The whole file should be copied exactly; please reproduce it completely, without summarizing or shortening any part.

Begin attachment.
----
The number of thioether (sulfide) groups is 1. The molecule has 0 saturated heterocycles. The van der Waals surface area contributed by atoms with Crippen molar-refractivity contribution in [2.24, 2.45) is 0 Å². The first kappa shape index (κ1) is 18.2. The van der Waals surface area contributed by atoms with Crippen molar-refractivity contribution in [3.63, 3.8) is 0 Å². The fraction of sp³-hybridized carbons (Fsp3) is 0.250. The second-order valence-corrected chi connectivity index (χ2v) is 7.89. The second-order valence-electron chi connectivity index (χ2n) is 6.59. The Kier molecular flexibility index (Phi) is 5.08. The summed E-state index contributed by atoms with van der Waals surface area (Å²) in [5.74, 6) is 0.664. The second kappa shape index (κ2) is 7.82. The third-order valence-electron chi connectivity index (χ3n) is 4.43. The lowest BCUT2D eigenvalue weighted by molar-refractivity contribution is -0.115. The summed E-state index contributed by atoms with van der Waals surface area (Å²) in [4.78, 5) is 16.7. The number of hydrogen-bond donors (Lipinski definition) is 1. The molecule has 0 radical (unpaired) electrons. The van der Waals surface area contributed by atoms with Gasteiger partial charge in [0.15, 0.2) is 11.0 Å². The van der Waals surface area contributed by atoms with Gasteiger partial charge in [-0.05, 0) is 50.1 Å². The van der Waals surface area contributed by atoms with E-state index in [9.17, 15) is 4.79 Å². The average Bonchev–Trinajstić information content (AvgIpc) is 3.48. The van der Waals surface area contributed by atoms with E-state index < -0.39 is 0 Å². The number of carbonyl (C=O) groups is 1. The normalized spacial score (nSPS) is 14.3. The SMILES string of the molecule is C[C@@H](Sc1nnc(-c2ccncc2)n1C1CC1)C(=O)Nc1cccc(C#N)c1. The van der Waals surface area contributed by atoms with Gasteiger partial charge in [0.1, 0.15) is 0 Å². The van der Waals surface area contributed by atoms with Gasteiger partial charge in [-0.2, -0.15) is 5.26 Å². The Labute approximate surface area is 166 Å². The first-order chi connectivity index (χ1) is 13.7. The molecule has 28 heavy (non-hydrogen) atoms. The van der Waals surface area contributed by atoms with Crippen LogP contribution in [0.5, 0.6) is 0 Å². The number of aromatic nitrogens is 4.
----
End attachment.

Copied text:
The number of thioether (sulfide) groups is 1. The molecule has 0 saturated heterocycles. The van der Waals surface area contributed by atoms with Crippen molar-refractivity contribution in [2.24, 2.45) is 0 Å². The first kappa shape index (κ1) is 18.2. The van der Waals surface area contributed by atoms with Crippen molar-refractivity contribution in [3.63, 3.8) is 0 Å². The fraction of sp³-hybridized carbons (Fsp3) is 0.250. The second-order valence-corrected chi connectivity index (χ2v) is 7.89. The second-order valence-electron chi connectivity index (χ2n) is 6.59. The Kier molecular flexibility index (Phi) is 5.08. The summed E-state index contributed by atoms with van der Waals surface area (Å²) in [5.74, 6) is 0.664. The second kappa shape index (κ2) is 7.82. The third-order valence-electron chi connectivity index (χ3n) is 4.43. The lowest BCUT2D eigenvalue weighted by molar-refractivity contribution is -0.115. The summed E-state index contributed by atoms with van der Waals surface area (Å²) in [4.78, 5) is 16.7. The number of hydrogen-bond donors (Lipinski definition) is 1. The molecule has 0 radical (unpaired) electrons. The van der Waals surface area contributed by atoms with Gasteiger partial charge in [0.15, 0.2) is 11.0 Å². The van der Waals surface area contributed by atoms with Gasteiger partial charge in [-0.05, 0) is 50.1 Å². The van der Waals surface area contributed by atoms with E-state index in [9.17, 15) is 4.79 Å². The average Bonchev–Trinajstić information content (AvgIpc) is 3.48. The van der Waals surface area contributed by atoms with E-state index < -0.39 is 0 Å². The number of carbonyl (C=O) groups is 1. The normalized spacial score (nSPS) is 14.3. The SMILES string of the molecule is C[C@@H](Sc1nnc(-c2ccncc2)n1C1CC1)C(=O)Nc1cccc(C#N)c1. The van der Waals surface area contributed by atoms with Gasteiger partial charge in [0.1, 0.15) is 0 Å². The van der Waals surface area contributed by atoms with Gasteiger partial charge in [-0.2, -0.15) is 5.26 Å². The Labute approximate surface area is 166 Å². The first-order chi connectivity index (χ1) is 13.7. The molecule has 28 heavy (non-hydrogen) atoms. The van der Waals surface area contributed by atoms with Crippen LogP contribution in [0.5, 0.6) is 0 Å². The number of aromatic nitrogens is 4.